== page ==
From the acclaimed author of The Pattons and Patriot Pirates: a book that celebrates America’s forgotten war correspondents, men who were legends in their time; who, between 1860 and 1910, between the Civil War and the Spanish-American War - when empires fell and dynasties flourished - led romantic, thrilling lives on the edgiest frontiers of time and place: seeing the world, breaking the stories, making news themselves during the time when newspapers made the most foreign of landscapes available, and the circulation wars were revolutionizing contemporary life, shaping global events, and making history.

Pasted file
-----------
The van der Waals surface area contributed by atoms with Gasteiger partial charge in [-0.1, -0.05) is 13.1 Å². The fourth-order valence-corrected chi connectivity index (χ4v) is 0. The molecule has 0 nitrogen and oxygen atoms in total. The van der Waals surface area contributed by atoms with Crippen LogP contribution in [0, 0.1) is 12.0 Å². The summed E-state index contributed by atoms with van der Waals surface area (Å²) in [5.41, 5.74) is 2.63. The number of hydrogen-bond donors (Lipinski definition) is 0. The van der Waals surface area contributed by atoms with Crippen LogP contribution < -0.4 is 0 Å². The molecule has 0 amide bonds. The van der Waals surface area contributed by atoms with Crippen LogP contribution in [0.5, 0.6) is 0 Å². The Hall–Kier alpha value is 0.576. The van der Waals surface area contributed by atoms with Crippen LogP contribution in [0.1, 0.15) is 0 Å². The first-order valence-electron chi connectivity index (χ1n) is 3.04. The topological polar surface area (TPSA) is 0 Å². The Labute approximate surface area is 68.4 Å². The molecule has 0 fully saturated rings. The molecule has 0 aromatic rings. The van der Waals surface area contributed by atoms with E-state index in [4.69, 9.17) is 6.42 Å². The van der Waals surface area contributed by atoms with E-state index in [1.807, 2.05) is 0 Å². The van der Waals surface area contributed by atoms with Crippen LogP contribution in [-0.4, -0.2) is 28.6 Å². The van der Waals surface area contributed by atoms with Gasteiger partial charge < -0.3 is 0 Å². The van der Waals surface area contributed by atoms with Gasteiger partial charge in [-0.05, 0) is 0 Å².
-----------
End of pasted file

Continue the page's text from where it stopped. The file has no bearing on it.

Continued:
The first war correspondent, William H. Russell of The Times of London, described himself and his profession as "the miserable parent of a luckless tribe". Others saw it differently: the term war correspondent became the stuff of dreams and an urgent romantic calling. Now, in Hell Before Breakfast, the acclaimed historian Robert Patton writes of these fearless young correspondents: Henry Villard and John Russell Young of The New York Herald, and George Smalley and Holt White of The New York Tribune, among many others - correspondents who were center stage and who, in their on-the-spot reporting, captured large events as they were happening, and whose intrepid spirit and sense of adventure inspired generations of storytellers, explorers, artists, writers, statesmen, and politicians, even moviemakers, from Kipling and Churchill to Theodore Roosevelt, N. C. Wyeth, D. W. Griffith, and Cecil B. DeMille, each of whose adolescence was shaped during this spectacular age of war correspondence.
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